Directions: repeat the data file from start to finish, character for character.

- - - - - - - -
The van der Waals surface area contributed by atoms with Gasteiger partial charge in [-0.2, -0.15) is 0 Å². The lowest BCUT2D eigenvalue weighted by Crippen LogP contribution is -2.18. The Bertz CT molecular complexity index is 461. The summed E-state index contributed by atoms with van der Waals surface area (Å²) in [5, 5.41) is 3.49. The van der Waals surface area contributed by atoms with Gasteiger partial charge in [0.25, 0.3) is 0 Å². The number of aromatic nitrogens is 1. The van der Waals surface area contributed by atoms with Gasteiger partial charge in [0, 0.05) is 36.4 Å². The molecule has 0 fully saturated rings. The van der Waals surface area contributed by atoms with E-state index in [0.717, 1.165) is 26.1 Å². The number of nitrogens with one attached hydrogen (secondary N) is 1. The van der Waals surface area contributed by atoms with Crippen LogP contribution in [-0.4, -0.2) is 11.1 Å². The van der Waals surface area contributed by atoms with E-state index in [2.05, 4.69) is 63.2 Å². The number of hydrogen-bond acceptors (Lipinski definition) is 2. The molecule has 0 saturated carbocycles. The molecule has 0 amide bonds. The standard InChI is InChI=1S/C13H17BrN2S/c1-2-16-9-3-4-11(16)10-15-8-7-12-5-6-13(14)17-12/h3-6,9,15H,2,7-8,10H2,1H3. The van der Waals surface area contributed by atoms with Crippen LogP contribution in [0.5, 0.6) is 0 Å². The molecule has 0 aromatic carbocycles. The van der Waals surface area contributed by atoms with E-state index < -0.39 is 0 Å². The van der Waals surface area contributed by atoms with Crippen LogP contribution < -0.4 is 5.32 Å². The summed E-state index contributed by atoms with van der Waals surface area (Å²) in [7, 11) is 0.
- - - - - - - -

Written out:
The van der Waals surface area contributed by atoms with Gasteiger partial charge in [-0.2, -0.15) is 0 Å². The lowest BCUT2D eigenvalue weighted by Crippen LogP contribution is -2.18. The Bertz CT molecular complexity index is 461. The summed E-state index contributed by atoms with van der Waals surface area (Å²) in [5, 5.41) is 3.49. The van der Waals surface area contributed by atoms with Gasteiger partial charge in [0.25, 0.3) is 0 Å². The number of aromatic nitrogens is 1. The van der Waals surface area contributed by atoms with Gasteiger partial charge in [0, 0.05) is 36.4 Å². The molecule has 0 fully saturated rings. The van der Waals surface area contributed by atoms with E-state index in [0.717, 1.165) is 26.1 Å². The number of nitrogens with one attached hydrogen (secondary N) is 1. The van der Waals surface area contributed by atoms with Crippen LogP contribution in [-0.4, -0.2) is 11.1 Å². The van der Waals surface area contributed by atoms with E-state index in [2.05, 4.69) is 63.2 Å². The number of hydrogen-bond acceptors (Lipinski definition) is 2. The molecule has 0 saturated carbocycles. The molecule has 0 amide bonds. The standard InChI is InChI=1S/C13H17BrN2S/c1-2-16-9-3-4-11(16)10-15-8-7-12-5-6-13(14)17-12/h3-6,9,15H,2,7-8,10H2,1H3. The van der Waals surface area contributed by atoms with Crippen LogP contribution in [0.5, 0.6) is 0 Å². The molecule has 0 aromatic carbocycles. The van der Waals surface area contributed by atoms with E-state index < -0.39 is 0 Å². The van der Waals surface area contributed by atoms with Crippen LogP contribution < -0.4 is 5.32 Å². The summed E-state index contributed by atoms with van der Waals surface area (Å²) in [7, 11) is 0.